Low-voltage DC-DC converter 16-75 VDC in; 12VDC @ 3A out

| | Comments (0) | TrackBacks (0)

Here are some pics of the low-voltage converter that I created using the National Semiconductor LM2576HVT-12-ND buck-converter. The chip pretty much did everything for me -- all I had to do was to add two power-smoothing caps, a blocking diode, and a RF choke (which I mistaking undersized; promptly blew up and which I jerry rigged a loop of wire).

In the top left of the photo above, you will also note my premade, off the shelf 12VDC to 5VDC converter. This powers my LED headlights.

The following photo is the back side. Please note that I am a really lousy solderer. The LM2576HVT-12-ND will take any input from 16-75VDC and output a steady 12VDC @ 3A continuous but they mention that with active cooling it could do 5A continuous. That's 36-60 watts, plenty for me.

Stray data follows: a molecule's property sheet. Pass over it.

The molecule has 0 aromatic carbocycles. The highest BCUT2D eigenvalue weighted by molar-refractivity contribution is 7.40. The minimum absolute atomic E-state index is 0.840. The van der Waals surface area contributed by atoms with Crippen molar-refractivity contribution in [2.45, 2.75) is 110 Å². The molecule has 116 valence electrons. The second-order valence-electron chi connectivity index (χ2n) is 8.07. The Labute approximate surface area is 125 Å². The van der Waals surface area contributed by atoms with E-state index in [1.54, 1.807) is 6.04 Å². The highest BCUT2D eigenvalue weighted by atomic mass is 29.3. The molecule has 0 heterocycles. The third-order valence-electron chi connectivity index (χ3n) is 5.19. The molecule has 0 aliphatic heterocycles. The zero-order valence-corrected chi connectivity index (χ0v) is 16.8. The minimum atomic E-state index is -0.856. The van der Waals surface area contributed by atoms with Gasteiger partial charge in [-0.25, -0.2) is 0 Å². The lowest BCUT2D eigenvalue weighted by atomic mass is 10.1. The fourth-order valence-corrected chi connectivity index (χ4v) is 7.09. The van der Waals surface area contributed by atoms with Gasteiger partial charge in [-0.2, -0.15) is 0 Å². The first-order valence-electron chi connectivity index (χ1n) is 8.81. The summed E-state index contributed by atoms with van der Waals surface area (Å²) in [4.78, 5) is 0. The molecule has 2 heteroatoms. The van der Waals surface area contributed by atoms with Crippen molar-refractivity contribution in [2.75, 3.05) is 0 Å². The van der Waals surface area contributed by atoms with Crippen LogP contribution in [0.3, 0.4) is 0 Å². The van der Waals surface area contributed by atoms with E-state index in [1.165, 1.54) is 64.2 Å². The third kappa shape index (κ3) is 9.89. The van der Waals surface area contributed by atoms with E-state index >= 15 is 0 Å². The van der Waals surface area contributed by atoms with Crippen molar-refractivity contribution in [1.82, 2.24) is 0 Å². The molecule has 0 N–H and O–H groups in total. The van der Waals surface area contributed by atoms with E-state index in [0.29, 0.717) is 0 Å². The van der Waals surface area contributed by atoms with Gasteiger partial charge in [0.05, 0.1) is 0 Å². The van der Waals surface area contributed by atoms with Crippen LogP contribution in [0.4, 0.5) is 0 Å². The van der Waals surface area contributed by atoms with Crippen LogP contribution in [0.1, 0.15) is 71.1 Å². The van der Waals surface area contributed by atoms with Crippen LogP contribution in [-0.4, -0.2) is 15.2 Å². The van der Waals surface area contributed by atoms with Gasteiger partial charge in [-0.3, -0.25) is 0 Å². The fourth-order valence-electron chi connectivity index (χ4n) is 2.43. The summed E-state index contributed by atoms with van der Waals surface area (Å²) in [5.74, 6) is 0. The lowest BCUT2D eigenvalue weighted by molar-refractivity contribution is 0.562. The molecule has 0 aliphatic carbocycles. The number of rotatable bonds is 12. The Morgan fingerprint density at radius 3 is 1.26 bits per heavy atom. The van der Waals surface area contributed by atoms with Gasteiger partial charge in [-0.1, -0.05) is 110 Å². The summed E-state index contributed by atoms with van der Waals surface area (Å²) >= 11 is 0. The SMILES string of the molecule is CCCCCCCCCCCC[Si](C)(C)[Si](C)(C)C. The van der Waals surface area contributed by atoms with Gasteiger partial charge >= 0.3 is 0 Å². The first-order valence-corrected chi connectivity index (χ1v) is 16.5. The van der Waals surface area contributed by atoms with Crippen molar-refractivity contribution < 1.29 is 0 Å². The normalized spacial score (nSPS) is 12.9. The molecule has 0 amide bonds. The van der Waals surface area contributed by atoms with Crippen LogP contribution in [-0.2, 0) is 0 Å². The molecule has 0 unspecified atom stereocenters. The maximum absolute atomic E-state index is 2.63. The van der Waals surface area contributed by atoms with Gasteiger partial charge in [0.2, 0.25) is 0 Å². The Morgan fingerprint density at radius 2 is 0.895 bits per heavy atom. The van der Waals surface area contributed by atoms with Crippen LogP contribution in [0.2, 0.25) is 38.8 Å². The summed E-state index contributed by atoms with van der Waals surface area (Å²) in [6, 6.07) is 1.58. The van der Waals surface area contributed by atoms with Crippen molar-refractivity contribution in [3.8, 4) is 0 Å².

This is the wiring schematic that I used:

Top side again. The setup is small enough that my ESC and UBEC still fit in the project case with plenty of space for airflow -- and for another DC-DC converter to fit in there in case 3~5A is not enough.

The resulting low-voltage converter and ESC "mounted" on my bike with duct tape. This is an older photo, I've reduced some of the wiring and since changed the SB50 connector to a PowerPole 45.

0 TrackBacks

Listed below are links to blogs that reference this entry: Low-voltage DC-DC converter 16-75 VDC in; 12VDC @ 3A out.

TrackBack URL for this entry: http://www.photoethnography.com/cgi-bin/mt/mt-tb.cgi/734

Leave a comment

About this Entry

This page contains a single entry by Karen Nakamura published on August 8, 2008 6:40 AM.

Sunday Boxer was the previous entry in this blog.

Very very very short test run video is the next entry in this blog.

Find recent content on the main index or look in the archives to find all content.